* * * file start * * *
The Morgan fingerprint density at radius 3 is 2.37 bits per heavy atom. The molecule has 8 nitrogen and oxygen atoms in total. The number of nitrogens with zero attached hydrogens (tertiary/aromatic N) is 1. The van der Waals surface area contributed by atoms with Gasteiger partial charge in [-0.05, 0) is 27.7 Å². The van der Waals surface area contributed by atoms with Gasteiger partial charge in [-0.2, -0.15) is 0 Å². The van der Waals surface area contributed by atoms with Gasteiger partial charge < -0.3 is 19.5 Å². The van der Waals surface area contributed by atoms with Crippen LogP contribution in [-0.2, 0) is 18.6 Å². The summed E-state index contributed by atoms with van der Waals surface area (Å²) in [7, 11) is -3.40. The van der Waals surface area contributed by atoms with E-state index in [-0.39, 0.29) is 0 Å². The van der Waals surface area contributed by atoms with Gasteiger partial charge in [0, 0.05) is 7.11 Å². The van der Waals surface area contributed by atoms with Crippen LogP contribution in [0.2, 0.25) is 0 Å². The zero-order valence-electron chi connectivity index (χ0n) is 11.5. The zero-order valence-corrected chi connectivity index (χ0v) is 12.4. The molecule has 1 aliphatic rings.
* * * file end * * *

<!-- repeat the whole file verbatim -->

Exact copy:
The Morgan fingerprint density at radius 3 is 2.37 bits per heavy atom. The molecule has 8 nitrogen and oxygen atoms in total. The number of nitrogens with zero attached hydrogens (tertiary/aromatic N) is 1. The van der Waals surface area contributed by atoms with Gasteiger partial charge in [-0.05, 0) is 27.7 Å². The van der Waals surface area contributed by atoms with Gasteiger partial charge in [-0.2, -0.15) is 0 Å². The van der Waals surface area contributed by atoms with Gasteiger partial charge < -0.3 is 19.5 Å². The van der Waals surface area contributed by atoms with Crippen LogP contribution in [-0.2, 0) is 18.6 Å². The summed E-state index contributed by atoms with van der Waals surface area (Å²) in [7, 11) is -3.40. The van der Waals surface area contributed by atoms with E-state index in [-0.39, 0.29) is 0 Å². The van der Waals surface area contributed by atoms with Gasteiger partial charge in [0, 0.05) is 7.11 Å². The van der Waals surface area contributed by atoms with Crippen LogP contribution in [0.2, 0.25) is 0 Å². The zero-order valence-electron chi connectivity index (χ0n) is 11.5. The zero-order valence-corrected chi connectivity index (χ0v) is 12.4. The molecule has 1 aliphatic rings.